Multiferroic materials induced polarization under external magnetic field H, or induced magnetization under external electric field E. Magnetoelectric (ME) phenomena in multiferroic materials holds considerable promises because of their potential applications in spintronics, such as magneto-electric sensors, magneto-capacitive devices, and electrically driven magnetic data storage. The ultimate goal for practical device application of multiferroic materials is dependent on how to create strong ME coupling between different types of ferroic order. The strictive interaction between the piezoelectricity of the ferroelectric (FE) phase and the magnetostriction of the ferromagnetic (FM) phase lead to produce larger ME coefficients than single phase multiferroic materials. Thus, the research has been directed towards designing engineered multiferroic composite materials in the form of horizontal multilayer (2-2), vertical superstructures (3-1) or other nanoparticle composite structures (3-0) in a precise controlled manner.

In this work, the BiFeO3 (BFO) and Pb(ZrTi)O3 (PZT) thin film were synthesized by radical enhanced atomic layer deposition (RE-ALD). RE-ALD is a gas-phase technique in which precursor vapors are pulsed alternately into the reaction chamber and the thin film growth proceeds through surface reactions in a self limiting manner. The advantages of ALD include excellent conformality, simple and accurate thickness control and good uniformity on large areas. In order to demonstrate conformal deposition of engineered multiferroic materials in the form of 3-0 or 2-2 configuration, PZT and BFO was deposited onto a mesoporous CoFe2O4 (CFO) substrate by RE-ALD.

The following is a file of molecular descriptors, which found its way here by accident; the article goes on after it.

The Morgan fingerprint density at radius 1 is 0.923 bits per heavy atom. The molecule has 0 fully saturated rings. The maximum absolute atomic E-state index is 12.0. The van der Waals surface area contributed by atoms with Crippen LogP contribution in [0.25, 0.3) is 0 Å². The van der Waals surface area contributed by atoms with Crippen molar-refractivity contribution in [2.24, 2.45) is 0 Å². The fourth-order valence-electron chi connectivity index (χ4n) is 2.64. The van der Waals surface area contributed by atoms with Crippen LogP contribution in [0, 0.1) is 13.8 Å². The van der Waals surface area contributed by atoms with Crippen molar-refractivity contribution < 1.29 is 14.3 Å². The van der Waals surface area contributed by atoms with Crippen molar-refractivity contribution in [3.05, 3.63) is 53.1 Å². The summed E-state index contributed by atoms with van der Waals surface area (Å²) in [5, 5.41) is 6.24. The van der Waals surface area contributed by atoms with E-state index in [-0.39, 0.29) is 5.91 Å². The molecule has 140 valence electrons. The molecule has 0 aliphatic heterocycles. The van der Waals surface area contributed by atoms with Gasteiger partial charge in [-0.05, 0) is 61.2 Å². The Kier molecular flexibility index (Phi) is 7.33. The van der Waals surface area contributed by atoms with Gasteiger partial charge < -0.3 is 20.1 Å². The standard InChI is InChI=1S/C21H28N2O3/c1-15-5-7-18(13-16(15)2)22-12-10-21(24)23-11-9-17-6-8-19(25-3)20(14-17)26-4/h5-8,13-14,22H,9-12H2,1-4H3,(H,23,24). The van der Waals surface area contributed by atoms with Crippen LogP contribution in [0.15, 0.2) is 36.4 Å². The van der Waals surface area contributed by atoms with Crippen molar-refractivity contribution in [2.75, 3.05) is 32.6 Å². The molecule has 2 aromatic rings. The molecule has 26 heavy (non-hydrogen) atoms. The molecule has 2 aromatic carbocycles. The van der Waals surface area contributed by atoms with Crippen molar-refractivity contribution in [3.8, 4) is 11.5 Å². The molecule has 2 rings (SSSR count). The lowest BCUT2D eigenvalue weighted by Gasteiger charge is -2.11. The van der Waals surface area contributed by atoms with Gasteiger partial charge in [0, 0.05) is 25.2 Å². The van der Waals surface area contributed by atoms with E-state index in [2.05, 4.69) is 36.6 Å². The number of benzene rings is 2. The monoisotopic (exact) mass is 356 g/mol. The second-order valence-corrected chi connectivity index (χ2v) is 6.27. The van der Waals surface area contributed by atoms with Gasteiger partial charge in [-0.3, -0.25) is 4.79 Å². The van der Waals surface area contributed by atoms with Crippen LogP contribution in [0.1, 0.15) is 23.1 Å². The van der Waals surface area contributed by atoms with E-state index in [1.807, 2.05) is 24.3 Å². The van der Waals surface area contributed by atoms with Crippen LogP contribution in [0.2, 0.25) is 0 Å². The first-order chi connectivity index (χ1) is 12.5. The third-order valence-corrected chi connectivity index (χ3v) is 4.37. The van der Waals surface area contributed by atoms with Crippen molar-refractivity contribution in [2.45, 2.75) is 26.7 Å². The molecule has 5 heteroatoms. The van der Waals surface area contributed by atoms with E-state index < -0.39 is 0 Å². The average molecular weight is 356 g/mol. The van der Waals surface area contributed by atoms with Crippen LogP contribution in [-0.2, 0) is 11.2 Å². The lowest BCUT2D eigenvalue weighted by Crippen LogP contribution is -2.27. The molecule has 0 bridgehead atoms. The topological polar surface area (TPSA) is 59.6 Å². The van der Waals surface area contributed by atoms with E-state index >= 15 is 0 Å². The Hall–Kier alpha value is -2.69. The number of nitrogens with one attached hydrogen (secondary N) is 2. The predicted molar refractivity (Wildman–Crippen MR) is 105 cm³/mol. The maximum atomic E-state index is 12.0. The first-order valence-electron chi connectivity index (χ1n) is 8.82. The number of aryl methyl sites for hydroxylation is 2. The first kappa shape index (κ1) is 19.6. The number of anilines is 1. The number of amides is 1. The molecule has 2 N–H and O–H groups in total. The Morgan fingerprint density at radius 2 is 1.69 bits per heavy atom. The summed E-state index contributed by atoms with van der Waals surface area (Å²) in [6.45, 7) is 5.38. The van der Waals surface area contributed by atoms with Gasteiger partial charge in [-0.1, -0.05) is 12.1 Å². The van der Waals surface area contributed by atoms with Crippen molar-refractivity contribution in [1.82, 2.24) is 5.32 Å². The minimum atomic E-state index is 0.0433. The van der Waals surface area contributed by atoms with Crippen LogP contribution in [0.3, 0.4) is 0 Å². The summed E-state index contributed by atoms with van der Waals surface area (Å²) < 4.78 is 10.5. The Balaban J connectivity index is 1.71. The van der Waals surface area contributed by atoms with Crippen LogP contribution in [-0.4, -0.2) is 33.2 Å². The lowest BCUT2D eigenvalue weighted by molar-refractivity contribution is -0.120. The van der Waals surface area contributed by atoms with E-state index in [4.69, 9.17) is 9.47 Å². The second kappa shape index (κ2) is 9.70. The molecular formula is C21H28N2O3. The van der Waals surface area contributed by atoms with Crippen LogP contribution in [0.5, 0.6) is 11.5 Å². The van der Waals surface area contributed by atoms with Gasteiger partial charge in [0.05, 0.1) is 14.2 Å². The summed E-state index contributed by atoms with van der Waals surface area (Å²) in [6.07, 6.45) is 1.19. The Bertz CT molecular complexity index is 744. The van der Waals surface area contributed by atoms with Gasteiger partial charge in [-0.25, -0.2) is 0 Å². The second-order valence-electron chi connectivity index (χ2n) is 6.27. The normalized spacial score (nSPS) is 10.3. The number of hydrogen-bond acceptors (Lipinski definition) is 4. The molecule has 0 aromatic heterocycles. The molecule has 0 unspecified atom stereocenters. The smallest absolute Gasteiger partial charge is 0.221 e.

The mesoporous CFO films were found to be fully filled by ALD PZT and BFO. The composition and crystal structure of the PZT-CFO and BFO-CFO systems were confirmed by X-ray Photon Spectroscopy and X-ray Diffraction (XRD), respectively. More detail crystal structure were investigated by synchrotron XRD and extended x-ray absorption fine structure spectroscopy (EXAFS). The magnetic and ferroelectric properties for the PZT-CFO or BFO-CFO systems were characterized by a superconducting quantum interference device (SQUID) magnetometer and piezoresponse force microscopy (PFM). Magnetic properties such as coercive magnetic field (Hc) and saturation moment (Ms) were systematically analyzed on composite systems and the pure CFO substrate. In addition, The P-E loops for PZT-CFO and BFO-CFO thin films were measured at room temperature and the saturation polarization (Ps) and coercive field (Ec) were investigated with respect to thickness and crystal plan.

Time Period ThM Sessions | Abstract Timeline | Topic MI Sessions | Time Periods | Topics | AVS2011 Schedule